Background: Non-compliance is a major issue for treatment failure in childhood obesity.
Objective and hypotheses: To identify the barriers of adherence to weight management programs, of obese children and adolescents.
Method: A descriptive, ongoing study based on phone recorded questionnaires with the use of information from the medical records. The study group consisted of 85 overweight and obese children and adolescents (M/F=46/39) with mean present age 15.5 years (S.D.=2.6), that failed to complete their weight management programs in a hospital based pediatric outpatient clinic. Analyses were conducted using SPSS statistical software (version 19.0).
Results: 56% of the interviewees declared that they first visited the outpatient clinic on parents initiative and 40% of them after a pediatricians referral. 20% attended in order to investigate whether there was any medical pathology, 40% only for nutritional support and consultation and 40% for both. Mean percentage of fat at 1st visit was 38.3. Most common reasons for treatment abandonment were childrens denial to return to the clinic (32.9%), difficulties in scheduling consultations due to parents and patients activities (29.4%) and long time of transportation (20.0%). In almost half of the cases (50.6%) there was a weight reduction in comparison to the one they had during treatment. However in 71.8% of the cases parents reported that their child was still overweight. In 15/85 children there were related disorders with most common being psychological ones and difficulties in getting dressed (ten/15 children).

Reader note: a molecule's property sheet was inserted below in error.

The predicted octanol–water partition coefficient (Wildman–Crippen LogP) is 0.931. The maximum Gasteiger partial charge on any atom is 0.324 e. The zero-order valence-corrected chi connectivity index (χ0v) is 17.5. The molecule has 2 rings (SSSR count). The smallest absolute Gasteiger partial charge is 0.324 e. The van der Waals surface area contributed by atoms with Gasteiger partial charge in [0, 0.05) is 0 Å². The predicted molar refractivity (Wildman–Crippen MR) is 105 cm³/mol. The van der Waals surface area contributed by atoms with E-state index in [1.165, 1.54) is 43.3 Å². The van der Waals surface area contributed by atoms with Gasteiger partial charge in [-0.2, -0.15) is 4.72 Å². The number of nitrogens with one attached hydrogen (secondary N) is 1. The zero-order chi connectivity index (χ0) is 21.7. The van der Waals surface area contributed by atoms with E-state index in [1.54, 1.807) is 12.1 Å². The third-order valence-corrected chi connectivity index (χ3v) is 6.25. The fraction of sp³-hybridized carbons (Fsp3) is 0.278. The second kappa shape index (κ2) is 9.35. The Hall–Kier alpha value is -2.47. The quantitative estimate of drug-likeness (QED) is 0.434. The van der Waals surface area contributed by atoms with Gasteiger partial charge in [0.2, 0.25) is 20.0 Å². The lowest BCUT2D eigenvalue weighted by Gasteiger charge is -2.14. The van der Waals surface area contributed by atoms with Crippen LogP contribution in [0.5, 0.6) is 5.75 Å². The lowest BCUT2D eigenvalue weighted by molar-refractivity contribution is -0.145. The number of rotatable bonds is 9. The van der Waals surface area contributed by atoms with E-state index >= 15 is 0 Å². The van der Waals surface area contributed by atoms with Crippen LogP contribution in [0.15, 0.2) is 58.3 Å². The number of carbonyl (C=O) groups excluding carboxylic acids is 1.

Conclusion: Time limitations both for the children and parents and practical difficulties are the main reasons for not completing the weight management program. Pediatric endocrine departments can collaborate with primary care providers and offer obesity clinics or group therapy at a local level in order to assure increased compliance with minimal inconvenience for the family.
01 - 03 Oct 2015
European Society for Paediatric Endocrinology